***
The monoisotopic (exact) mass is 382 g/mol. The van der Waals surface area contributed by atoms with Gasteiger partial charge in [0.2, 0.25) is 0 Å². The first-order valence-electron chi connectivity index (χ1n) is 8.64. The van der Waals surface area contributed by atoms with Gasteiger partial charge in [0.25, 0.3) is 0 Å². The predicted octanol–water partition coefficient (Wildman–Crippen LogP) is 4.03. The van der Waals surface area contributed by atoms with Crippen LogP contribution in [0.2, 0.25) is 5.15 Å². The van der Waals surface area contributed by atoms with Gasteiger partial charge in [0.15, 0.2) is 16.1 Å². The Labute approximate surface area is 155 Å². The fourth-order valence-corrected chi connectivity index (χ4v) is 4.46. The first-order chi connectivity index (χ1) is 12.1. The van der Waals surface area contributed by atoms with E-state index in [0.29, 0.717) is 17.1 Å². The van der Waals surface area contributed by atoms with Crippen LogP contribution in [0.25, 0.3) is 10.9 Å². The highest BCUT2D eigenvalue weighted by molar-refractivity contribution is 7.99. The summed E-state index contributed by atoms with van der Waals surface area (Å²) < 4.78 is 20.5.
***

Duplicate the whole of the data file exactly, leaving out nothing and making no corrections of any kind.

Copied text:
The monoisotopic (exact) mass is 382 g/mol. The van der Waals surface area contributed by atoms with Gasteiger partial charge in [0.2, 0.25) is 0 Å². The first-order valence-electron chi connectivity index (χ1n) is 8.64. The van der Waals surface area contributed by atoms with Gasteiger partial charge in [0.25, 0.3) is 0 Å². The predicted octanol–water partition coefficient (Wildman–Crippen LogP) is 4.03. The van der Waals surface area contributed by atoms with Crippen LogP contribution in [0.2, 0.25) is 5.15 Å². The van der Waals surface area contributed by atoms with Gasteiger partial charge in [0.15, 0.2) is 16.1 Å². The Labute approximate surface area is 155 Å². The fourth-order valence-corrected chi connectivity index (χ4v) is 4.46. The first-order chi connectivity index (χ1) is 12.1. The van der Waals surface area contributed by atoms with E-state index in [0.29, 0.717) is 17.1 Å². The van der Waals surface area contributed by atoms with Crippen LogP contribution in [0.25, 0.3) is 10.9 Å². The highest BCUT2D eigenvalue weighted by molar-refractivity contribution is 7.99. The summed E-state index contributed by atoms with van der Waals surface area (Å²) < 4.78 is 20.5.